Orel cursed with relief when they finally got a connection with the lost ship. The Glitter had not reported back after what should not have been more than a jaunt for gathering asteroids, which here were known to be rich in rare earth minerals.
“Orel, that you?”
“Yes. Why’s there only audio?” And bad at that, strange noise in the background.
“Camera’s smashed. The steering boosters firing at random and then cutting off entirely are a bigger problem. SHUT THE HELL UP, YOU!”
The noise was really too odd not to comment, and if the cursing was about that, it wasn't just interference... “Is that giggling?”
“God, Orel, you hear it, too?”
“What’s going on?” The relief in the voice on the other end of the connection was so great it turned gut-clenchingly disturbing.
“Glowy things, like huge fireflies. And they laugh. I thought I was going mad. Those last rocks, they were full of fairies. And gremlins.”
Based on a prompt by aldersprig ("Faeries in Space. :-)")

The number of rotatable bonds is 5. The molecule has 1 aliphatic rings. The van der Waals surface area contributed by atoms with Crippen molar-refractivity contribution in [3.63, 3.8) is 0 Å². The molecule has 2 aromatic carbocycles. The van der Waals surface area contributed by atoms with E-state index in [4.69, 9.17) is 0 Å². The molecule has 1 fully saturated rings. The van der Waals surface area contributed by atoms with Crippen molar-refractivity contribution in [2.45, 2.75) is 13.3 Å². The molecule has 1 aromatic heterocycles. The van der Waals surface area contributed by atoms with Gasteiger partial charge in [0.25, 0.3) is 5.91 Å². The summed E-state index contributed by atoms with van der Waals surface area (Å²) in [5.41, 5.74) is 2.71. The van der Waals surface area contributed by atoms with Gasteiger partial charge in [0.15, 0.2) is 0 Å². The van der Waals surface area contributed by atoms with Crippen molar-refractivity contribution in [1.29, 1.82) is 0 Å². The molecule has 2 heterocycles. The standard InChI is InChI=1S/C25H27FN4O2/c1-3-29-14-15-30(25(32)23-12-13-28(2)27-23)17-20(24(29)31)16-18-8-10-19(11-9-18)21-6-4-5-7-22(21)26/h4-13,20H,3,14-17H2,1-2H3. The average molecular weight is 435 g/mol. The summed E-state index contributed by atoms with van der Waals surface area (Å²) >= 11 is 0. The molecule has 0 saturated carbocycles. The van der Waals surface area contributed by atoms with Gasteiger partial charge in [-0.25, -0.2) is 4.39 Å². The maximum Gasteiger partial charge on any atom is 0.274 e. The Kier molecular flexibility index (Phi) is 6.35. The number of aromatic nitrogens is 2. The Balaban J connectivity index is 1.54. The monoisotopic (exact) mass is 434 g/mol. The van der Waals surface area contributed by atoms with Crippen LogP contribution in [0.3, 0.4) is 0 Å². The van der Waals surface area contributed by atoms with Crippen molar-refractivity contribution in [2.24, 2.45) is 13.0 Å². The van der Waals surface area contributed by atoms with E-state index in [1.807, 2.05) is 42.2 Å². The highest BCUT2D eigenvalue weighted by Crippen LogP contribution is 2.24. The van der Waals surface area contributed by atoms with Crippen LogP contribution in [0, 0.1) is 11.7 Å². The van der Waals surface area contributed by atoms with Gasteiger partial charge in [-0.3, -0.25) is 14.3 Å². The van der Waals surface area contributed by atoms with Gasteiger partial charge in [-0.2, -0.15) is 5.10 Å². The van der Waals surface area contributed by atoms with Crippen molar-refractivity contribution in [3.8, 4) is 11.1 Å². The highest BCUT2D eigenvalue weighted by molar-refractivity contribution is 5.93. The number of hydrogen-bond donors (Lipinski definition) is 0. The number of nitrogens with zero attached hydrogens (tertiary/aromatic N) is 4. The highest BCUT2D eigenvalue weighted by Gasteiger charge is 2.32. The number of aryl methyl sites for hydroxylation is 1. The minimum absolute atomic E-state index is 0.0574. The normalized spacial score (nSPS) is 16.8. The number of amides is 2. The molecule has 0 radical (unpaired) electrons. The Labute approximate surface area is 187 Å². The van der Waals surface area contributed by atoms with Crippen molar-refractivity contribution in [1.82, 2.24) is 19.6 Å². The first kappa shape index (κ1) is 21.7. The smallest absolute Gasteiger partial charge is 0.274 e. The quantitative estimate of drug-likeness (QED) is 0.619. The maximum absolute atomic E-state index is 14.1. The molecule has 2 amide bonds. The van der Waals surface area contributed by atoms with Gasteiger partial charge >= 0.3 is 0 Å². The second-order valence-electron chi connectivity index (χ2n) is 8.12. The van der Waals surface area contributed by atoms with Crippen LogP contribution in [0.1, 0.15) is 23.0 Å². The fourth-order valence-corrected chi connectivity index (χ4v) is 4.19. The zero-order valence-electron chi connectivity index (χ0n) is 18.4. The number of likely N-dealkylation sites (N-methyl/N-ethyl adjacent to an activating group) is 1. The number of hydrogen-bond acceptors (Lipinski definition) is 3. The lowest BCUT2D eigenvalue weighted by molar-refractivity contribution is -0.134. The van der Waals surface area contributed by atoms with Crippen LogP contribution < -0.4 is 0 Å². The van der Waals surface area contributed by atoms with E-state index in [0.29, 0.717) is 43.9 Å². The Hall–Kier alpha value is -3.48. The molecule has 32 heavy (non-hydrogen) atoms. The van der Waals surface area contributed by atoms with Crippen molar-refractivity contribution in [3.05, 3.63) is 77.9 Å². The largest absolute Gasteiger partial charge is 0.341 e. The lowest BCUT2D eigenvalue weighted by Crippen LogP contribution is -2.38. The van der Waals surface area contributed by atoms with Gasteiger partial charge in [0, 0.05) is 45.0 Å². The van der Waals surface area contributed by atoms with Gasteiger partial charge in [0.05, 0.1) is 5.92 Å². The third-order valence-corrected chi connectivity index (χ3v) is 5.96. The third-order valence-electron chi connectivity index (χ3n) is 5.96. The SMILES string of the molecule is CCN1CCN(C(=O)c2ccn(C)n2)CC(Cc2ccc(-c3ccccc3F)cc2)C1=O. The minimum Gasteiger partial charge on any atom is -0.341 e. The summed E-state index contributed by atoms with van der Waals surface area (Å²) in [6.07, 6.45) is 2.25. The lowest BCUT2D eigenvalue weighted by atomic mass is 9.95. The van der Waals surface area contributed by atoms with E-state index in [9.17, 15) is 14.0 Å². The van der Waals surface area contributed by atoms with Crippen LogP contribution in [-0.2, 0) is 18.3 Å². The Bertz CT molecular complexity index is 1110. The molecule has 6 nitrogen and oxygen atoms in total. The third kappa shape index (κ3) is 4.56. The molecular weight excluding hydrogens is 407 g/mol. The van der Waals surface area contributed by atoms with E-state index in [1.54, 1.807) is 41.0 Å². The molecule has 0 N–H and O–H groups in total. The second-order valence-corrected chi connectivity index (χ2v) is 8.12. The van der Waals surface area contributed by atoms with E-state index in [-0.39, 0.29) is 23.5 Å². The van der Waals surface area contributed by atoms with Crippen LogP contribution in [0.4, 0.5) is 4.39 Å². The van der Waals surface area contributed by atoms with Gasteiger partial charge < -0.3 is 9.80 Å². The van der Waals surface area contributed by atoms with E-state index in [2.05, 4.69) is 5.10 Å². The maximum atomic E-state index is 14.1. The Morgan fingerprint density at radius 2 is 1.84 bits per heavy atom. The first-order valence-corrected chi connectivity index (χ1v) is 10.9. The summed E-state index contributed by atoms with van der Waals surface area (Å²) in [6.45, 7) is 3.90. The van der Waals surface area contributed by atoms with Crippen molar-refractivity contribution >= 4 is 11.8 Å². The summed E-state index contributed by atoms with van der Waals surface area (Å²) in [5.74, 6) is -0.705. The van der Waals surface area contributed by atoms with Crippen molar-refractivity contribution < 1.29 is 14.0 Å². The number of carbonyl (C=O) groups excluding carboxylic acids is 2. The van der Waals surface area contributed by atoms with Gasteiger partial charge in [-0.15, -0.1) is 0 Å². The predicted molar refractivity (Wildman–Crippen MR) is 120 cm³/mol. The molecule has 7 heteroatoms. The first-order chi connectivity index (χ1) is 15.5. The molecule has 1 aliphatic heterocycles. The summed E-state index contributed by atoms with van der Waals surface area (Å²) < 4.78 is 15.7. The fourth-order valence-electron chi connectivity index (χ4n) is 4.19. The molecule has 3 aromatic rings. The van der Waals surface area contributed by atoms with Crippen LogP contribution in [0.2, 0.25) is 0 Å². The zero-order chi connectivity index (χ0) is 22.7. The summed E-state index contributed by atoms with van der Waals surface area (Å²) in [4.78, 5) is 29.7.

You'd like to hear a fairy tale from me? Really? Well, all right.
Many generations ago in a village in Kandral was a boy who thought he was smarter than he was. He went out into the woods without telling anyone, wanting to prove he could hunt on his own. Instead he got lost. His parents thought he was with his cousins, his cousins thought he was with his parents, so nobody missed him until night fell.
In the dark and with no idea where he was, he became very afraid. He called for help.
Someone arrived, a figure with skin and hair shining like a moon. It talked sweetly to the boy, until he was not afraid any more. The fae asked the boy to tell it about his family, in exchange for being led to a street, and got a lot of complaints how his parents liked his brothers and sisters, who he said picked on him, more, and no-one took him as seriously as he deserved.
"Ah, this is sad," said the fae, and nothing more.
They walked in silence until they reached a path. The boy recognised it after a moment.
"Here, take this," said the fae, and handed him a seed, big as a nut and shimmering golden. "Plant it somewhere near your pastures. It will grow into something wonderful. It will bring joy to your life."
The boy thanked the fae and ran home. He hid the seed, and it was a week later, after all the anger, relief and excitement about his disappearance and reappearance had worn off, that he snuck off and buried the seed in a hedge, a bit hidden. He did not want it out in the open, so he could be the one to "find" whatever would sprout.